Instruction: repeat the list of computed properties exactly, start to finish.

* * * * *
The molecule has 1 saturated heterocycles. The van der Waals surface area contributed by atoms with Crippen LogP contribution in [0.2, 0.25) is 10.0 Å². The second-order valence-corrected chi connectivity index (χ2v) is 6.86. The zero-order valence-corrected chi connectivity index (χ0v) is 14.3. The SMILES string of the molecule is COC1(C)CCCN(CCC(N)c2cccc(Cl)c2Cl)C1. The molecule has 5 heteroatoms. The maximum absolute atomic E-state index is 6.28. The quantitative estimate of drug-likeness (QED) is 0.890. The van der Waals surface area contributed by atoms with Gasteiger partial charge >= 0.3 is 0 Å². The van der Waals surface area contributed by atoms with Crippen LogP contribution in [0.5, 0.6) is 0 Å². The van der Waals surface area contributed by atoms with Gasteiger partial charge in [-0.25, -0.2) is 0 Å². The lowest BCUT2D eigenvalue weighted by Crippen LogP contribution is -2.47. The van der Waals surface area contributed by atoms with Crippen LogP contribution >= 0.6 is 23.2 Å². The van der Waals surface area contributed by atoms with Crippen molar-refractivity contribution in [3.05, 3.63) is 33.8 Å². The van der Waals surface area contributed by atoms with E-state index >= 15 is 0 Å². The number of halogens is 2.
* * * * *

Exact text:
The molecule has 1 saturated heterocycles. The van der Waals surface area contributed by atoms with Crippen LogP contribution in [0.2, 0.25) is 10.0 Å². The second-order valence-corrected chi connectivity index (χ2v) is 6.86. The zero-order valence-corrected chi connectivity index (χ0v) is 14.3. The SMILES string of the molecule is COC1(C)CCCN(CCC(N)c2cccc(Cl)c2Cl)C1. The molecule has 5 heteroatoms. The maximum absolute atomic E-state index is 6.28. The quantitative estimate of drug-likeness (QED) is 0.890. The van der Waals surface area contributed by atoms with Gasteiger partial charge >= 0.3 is 0 Å². The van der Waals surface area contributed by atoms with Crippen LogP contribution in [0.5, 0.6) is 0 Å². The van der Waals surface area contributed by atoms with Gasteiger partial charge in [-0.25, -0.2) is 0 Å². The lowest BCUT2D eigenvalue weighted by Crippen LogP contribution is -2.47. The van der Waals surface area contributed by atoms with Crippen LogP contribution >= 0.6 is 23.2 Å². The van der Waals surface area contributed by atoms with Crippen molar-refractivity contribution in [3.05, 3.63) is 33.8 Å². The van der Waals surface area contributed by atoms with E-state index >= 15 is 0 Å². The number of halogens is 2.